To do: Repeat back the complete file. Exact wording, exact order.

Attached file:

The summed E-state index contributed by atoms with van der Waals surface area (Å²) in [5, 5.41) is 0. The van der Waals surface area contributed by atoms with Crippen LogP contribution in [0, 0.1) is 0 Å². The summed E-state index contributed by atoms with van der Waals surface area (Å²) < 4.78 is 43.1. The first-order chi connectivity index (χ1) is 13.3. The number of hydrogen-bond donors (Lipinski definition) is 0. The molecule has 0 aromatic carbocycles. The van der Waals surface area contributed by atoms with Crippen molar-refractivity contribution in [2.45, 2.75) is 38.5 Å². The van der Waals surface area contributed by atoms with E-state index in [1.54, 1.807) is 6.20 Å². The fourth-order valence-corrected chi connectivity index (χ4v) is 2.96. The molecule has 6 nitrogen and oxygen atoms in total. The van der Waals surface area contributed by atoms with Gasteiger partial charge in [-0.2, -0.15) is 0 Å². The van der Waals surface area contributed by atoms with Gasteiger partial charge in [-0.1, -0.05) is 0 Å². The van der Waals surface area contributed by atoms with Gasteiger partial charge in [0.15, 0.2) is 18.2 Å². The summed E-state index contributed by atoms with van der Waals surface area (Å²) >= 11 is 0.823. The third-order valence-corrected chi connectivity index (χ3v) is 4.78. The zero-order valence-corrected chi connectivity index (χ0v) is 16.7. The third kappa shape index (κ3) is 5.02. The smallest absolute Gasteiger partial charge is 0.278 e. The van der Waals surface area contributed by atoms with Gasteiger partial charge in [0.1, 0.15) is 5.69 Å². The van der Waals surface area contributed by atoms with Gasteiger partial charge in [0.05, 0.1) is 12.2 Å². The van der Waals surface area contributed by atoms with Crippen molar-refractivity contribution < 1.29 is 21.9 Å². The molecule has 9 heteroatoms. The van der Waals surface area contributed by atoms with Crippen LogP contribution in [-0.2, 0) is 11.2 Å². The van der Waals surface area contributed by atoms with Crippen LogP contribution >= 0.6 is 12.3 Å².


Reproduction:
The summed E-state index contributed by atoms with van der Waals surface area (Å²) in [5, 5.41) is 0. The van der Waals surface area contributed by atoms with Crippen LogP contribution in [0, 0.1) is 0 Å². The summed E-state index contributed by atoms with van der Waals surface area (Å²) < 4.78 is 43.1. The first-order chi connectivity index (χ1) is 13.3. The number of hydrogen-bond donors (Lipinski definition) is 0. The molecule has 0 aromatic carbocycles. The van der Waals surface area contributed by atoms with Crippen molar-refractivity contribution in [2.45, 2.75) is 38.5 Å². The van der Waals surface area contributed by atoms with E-state index in [1.54, 1.807) is 6.20 Å². The fourth-order valence-corrected chi connectivity index (χ4v) is 2.96. The molecule has 6 nitrogen and oxygen atoms in total. The van der Waals surface area contributed by atoms with Gasteiger partial charge in [-0.2, -0.15) is 0 Å². The van der Waals surface area contributed by atoms with Gasteiger partial charge in [-0.1, -0.05) is 0 Å². The van der Waals surface area contributed by atoms with Gasteiger partial charge in [0.15, 0.2) is 18.2 Å². The summed E-state index contributed by atoms with van der Waals surface area (Å²) >= 11 is 0.823. The third-order valence-corrected chi connectivity index (χ3v) is 4.78. The zero-order valence-corrected chi connectivity index (χ0v) is 16.7. The third kappa shape index (κ3) is 5.02. The smallest absolute Gasteiger partial charge is 0.278 e. The van der Waals surface area contributed by atoms with Gasteiger partial charge in [0.1, 0.15) is 5.69 Å². The van der Waals surface area contributed by atoms with Gasteiger partial charge in [0.05, 0.1) is 12.2 Å². The van der Waals surface area contributed by atoms with Crippen molar-refractivity contribution < 1.29 is 21.9 Å². The molecule has 9 heteroatoms. The van der Waals surface area contributed by atoms with Crippen LogP contribution in [-0.2, 0) is 11.2 Å². The van der Waals surface area contributed by atoms with Crippen LogP contribution >= 0.6 is 12.3 Å².